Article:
From the joint viewing of the two
On the outer periphery of the control element 10, fork-shaped and diametrically opposed control pockets 82 are arranged which are in connection with control openings 37, 40 of the space 14 subjected to high-pressure brine HPB. A flow deflection between the two tubular chambers, connected to the valve unit, of a pressure exchanger takes place on the outer periphery of the control element 10 by means of the control pockets. With the aid of this measure, a displacement of all the control openings and flow openings into only one opening plane 79 is possible at the low-pressure brine LPB end.
The configuration of the control pockets 82 in fork shape has the advantage that a protrusion element 96 remains between the fork-shaped flow paths formed by this configuration. This is, in an advantageous manner, arranged in the plane of the stiffening rib 83, via which the force transfer and the surface pressures between the rotating control element and housing are optimized. If the control pockets 82 have a stepped configuration, the arrangement of the protrusion element 96 is dispensed with. Although this increases the space available for a deflection, it leads to somewhat unfavorable flow ratios during the switch-over motion of the control element 10.
A representation of a type of kinematic reversal of the control pockets has been omitted. In an analogous configuration of the control pockets rotating with the control element 10, it is possible to arrange these control pockets in the housing and then in the form of stationary flow pockets. A flow deflection of the brine into the opening plane 79 would then take place in the housing wall and in the stationary flow pockets.
The openings 70, 71 arranged distributed on the periphery can be recognized on the control element 10 in the region of the space 14 subject to high-pressure brine HPB. By this means, a high-pressure brine HPB flows, after the through-flow, through the flow deflector—not shown here—in the cap part, from radial or semi-axial direction from the outside to the inside in the space 14 of the control element.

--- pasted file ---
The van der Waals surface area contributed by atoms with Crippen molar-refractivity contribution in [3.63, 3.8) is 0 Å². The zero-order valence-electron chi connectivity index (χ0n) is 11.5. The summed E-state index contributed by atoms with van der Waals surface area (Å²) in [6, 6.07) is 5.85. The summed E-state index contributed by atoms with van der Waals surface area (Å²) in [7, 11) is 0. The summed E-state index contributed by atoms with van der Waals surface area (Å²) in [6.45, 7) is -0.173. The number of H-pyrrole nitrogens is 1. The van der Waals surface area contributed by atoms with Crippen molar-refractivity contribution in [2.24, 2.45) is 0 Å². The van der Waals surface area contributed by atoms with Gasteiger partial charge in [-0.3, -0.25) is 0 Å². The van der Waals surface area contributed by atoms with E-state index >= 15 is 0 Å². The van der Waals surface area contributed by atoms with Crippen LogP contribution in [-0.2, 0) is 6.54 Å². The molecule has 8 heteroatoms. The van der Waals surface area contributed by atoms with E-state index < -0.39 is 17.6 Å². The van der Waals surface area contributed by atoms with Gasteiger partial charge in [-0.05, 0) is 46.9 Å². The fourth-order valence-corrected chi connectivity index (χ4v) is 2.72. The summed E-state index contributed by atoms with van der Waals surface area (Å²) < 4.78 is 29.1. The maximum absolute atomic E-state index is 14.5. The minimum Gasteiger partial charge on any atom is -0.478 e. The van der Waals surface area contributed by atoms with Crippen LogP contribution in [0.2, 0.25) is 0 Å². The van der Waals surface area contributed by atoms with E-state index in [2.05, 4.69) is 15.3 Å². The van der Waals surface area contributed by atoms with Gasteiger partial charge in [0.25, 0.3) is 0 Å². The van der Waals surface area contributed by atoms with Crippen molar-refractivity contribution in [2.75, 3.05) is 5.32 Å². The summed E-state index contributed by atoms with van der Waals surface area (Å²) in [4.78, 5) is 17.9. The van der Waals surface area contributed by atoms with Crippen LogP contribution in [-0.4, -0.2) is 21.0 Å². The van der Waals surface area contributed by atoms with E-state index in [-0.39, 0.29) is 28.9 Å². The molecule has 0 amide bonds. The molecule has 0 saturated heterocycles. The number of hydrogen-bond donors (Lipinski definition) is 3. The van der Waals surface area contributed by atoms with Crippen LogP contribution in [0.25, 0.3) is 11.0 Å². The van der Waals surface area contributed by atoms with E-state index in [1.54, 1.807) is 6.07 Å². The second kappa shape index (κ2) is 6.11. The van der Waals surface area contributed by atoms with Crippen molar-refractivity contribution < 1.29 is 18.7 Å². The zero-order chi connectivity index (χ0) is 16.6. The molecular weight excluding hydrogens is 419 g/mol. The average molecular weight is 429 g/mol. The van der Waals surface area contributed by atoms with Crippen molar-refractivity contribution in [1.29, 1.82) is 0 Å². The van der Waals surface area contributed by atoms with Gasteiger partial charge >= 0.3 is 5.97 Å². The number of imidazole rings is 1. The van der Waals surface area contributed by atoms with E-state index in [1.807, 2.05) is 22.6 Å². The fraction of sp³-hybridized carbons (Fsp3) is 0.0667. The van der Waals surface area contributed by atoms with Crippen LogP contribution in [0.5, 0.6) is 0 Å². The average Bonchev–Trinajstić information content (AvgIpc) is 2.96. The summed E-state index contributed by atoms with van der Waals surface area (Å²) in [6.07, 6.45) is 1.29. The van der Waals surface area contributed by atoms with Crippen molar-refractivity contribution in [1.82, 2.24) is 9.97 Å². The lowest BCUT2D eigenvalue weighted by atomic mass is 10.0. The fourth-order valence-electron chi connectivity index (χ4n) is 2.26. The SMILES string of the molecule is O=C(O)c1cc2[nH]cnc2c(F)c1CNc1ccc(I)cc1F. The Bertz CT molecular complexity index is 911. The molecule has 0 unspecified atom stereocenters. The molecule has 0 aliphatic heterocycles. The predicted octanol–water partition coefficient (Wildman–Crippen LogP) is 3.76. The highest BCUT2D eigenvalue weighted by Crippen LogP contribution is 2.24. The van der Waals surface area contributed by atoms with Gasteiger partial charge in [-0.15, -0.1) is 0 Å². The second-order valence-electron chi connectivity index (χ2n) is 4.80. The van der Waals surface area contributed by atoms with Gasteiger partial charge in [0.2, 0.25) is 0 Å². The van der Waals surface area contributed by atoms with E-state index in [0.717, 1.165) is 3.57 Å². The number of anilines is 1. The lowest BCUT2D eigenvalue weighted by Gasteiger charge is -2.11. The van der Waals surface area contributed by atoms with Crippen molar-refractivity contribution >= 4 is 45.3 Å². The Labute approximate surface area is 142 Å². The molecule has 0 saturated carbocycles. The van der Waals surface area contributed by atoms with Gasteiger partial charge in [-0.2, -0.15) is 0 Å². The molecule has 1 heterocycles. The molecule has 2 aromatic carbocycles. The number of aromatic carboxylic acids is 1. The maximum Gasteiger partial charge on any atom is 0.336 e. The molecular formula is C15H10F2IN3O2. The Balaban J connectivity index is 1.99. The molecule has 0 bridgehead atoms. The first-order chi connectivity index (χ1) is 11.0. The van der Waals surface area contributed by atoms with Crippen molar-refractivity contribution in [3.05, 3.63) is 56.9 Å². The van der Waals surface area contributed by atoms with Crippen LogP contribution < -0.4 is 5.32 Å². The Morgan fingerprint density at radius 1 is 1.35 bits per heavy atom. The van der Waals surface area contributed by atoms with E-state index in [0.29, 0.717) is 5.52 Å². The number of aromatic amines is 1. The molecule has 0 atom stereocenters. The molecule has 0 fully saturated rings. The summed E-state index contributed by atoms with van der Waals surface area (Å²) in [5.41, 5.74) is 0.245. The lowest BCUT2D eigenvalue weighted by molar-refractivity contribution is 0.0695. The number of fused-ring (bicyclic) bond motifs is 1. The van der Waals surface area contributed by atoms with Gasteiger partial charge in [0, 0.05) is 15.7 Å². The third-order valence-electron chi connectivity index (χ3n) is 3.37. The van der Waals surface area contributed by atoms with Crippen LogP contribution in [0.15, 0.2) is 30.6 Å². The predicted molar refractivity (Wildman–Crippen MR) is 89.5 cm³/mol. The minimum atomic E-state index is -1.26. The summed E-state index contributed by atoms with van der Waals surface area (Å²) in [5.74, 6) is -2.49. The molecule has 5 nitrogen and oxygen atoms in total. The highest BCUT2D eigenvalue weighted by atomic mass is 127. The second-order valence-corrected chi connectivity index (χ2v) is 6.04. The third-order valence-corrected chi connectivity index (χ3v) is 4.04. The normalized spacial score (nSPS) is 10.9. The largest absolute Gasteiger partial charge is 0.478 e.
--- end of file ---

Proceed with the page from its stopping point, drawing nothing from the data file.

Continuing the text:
Additional material accumulations 95, which have the function of support elements and/or suspension elements for the value unit, are arranged on the outer wall 15 of the housing 11. They facilitate an installation of the valve unit and simplify its handling. In this illustrative embodiment, the connection 46 acting as a drain for the low-pressure brine is a constituent part of a separate cap part. By this means, the outlet flow direction of the low-pressure brine LPB through the connection 46 can be adapted simply to different local features in the simplest manner and by a correspondingly rotated arrangement of this cap part.
The foregoing description and examples have been set forth merely to illustrate the invention and are not intended to be limiting. Since modifications of the described embodiments incorporating the spirit and substance of the invention may occur to persons skilled in the art, the invention should be construed broadly to include all variations within the scope of the appended claims and equivalents thereof.
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|U.S. Classification||137/625.43, 210/137, 210/424, 137/625.46, 210/321.66|
|International Classification||B01D61/02, B01D61/10, B01D61/06, F16K11/085, F16K11/083|
|Cooperative Classification||B01D61/10, B01D61/06, Y10T137/86566, Y10T137/86839, Y10T137/86863, F16K11/085|
|European Classification||B01D61/06, B01D61/10, F16K11/085|
|Nov 29, 2005||AS||Assignment|
Owner name: KSB AKTIENGESELLSCHAFT, GERMANY
Free format text: ASSIGNMENT OF ASSIGNORS INTEREST;ASSIGNORS:BAUMGARTEN, SVEN;BROSS, STEPHAN;BRECHT, BERNHARD;AND OTHERS;REEL/FRAME:017282/0041;SIGNING DATES FROM 20051021 TO 20051117
|Oct 5, 2010||CC||Certificate of correction|
|Mar 27, 2013||FPAY||Fee payment|
Year of fee payment: 4
|May 26, 2017||REMI||Maintenance fee reminder mailed|